from The American Heritage® Dictionary of the English Language, 4th Edition
- n. A member of a Muslim people of mixed Berber and Arab descent, now living chiefly in northwest Africa.
- n. One of the Muslims who invaded Spain in the 8th century and established a civilization in Andalusia that lasted until the late 15th century.
from Wiktionary, Creative Commons Attribution/Share-Alike License
- n. A member of an ancient Berber people from Numidia.
- n. A member of an Islamic people of Arab or Berber origin ruling Spain and parts of North Africa from the 8th to the 15th centuries.
- n. A Muslim or a person from the Middle East or Africa.
- n. A person of mixed Arab and Berber ancestry inhabiting the Mediterranean coastline of northwest Africa.
- n. A person of an ethnic group speaking the Hassaniya language, mainly inhabiting Western Sahara, Mauritania, and parts of neighbouring countries (Morocco, Mali, Senegal etc.).
Perhaps it was a baby wild cat of Bodmin Moor, who knows?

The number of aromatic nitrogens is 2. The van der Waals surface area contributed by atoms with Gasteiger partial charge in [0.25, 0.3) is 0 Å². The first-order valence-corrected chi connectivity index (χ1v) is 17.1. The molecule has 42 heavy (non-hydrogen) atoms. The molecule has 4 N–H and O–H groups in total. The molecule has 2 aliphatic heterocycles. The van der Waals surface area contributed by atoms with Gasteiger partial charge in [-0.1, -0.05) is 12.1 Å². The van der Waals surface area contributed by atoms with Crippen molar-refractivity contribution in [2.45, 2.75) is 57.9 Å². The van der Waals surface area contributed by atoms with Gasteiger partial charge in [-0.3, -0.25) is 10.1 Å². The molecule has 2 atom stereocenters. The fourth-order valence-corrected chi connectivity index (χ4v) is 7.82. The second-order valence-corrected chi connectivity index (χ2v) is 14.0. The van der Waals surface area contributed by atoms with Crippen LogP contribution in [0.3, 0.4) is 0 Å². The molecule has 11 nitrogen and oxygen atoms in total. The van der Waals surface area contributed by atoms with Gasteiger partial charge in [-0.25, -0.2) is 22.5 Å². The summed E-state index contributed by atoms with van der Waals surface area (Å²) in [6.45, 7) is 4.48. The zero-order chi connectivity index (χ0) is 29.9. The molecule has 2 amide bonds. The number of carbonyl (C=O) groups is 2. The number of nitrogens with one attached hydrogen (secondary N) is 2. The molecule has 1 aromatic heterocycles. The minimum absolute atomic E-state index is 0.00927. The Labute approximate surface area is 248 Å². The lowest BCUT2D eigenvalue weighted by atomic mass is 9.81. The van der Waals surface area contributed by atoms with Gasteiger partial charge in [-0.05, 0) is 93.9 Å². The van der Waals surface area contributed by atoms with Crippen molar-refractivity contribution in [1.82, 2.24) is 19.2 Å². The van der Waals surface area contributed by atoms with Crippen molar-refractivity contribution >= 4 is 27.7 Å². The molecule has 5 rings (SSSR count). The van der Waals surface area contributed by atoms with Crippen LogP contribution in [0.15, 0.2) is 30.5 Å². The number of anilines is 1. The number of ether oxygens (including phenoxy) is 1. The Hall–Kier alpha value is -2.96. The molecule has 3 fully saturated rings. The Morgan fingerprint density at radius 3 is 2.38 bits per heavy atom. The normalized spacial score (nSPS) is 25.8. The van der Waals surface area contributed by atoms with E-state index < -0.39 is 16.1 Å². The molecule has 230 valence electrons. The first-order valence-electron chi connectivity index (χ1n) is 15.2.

It is high on the edges of Bodmin Moor, north of the ancient market town of Bodmin.
Spanish named them indiscriminately _Mauros_, and _Moors_ they have been ever since; but the name Moor can be traced back as far as 23 A.D., when
Your typical Moor is a handsome fellow, characterised by marked dignity of demeanour, and distinctly intellectual.
And he called a Moor who spake the mixed language, and instructed him how to get out of the city by night, so that the
My husband and son were ready to go off-roading, and so we turned off onto what was really a goat superhighway on the side of Bodmin Moor, which, running at a higher gradient than the road we’d left behind, allowed us to watch the poor folk stuck in the jam as we whizzed by them.
My favorite is called Moor In A Shirt, a wonderful chocolate steamed pudding dressed in whipped cream the shirt from Germany.
His woolly hair and Negro-like appearance had already caused him to be called the Moor.
A Moor is a born sweet-tooth, and at every corner of the streets a board was stacked with creamy mixtures in which walnuts were embedded, with generously browned toffee full of almonds, with carmine-coloured sticks, with magenta squares of sweet peppermint, with blocks of nougat inches thick.
One set have round heads, barley-gold hair and wood-smoke-coloured eyes; they are slow and sunny and see fairies on Bodmin Moor.
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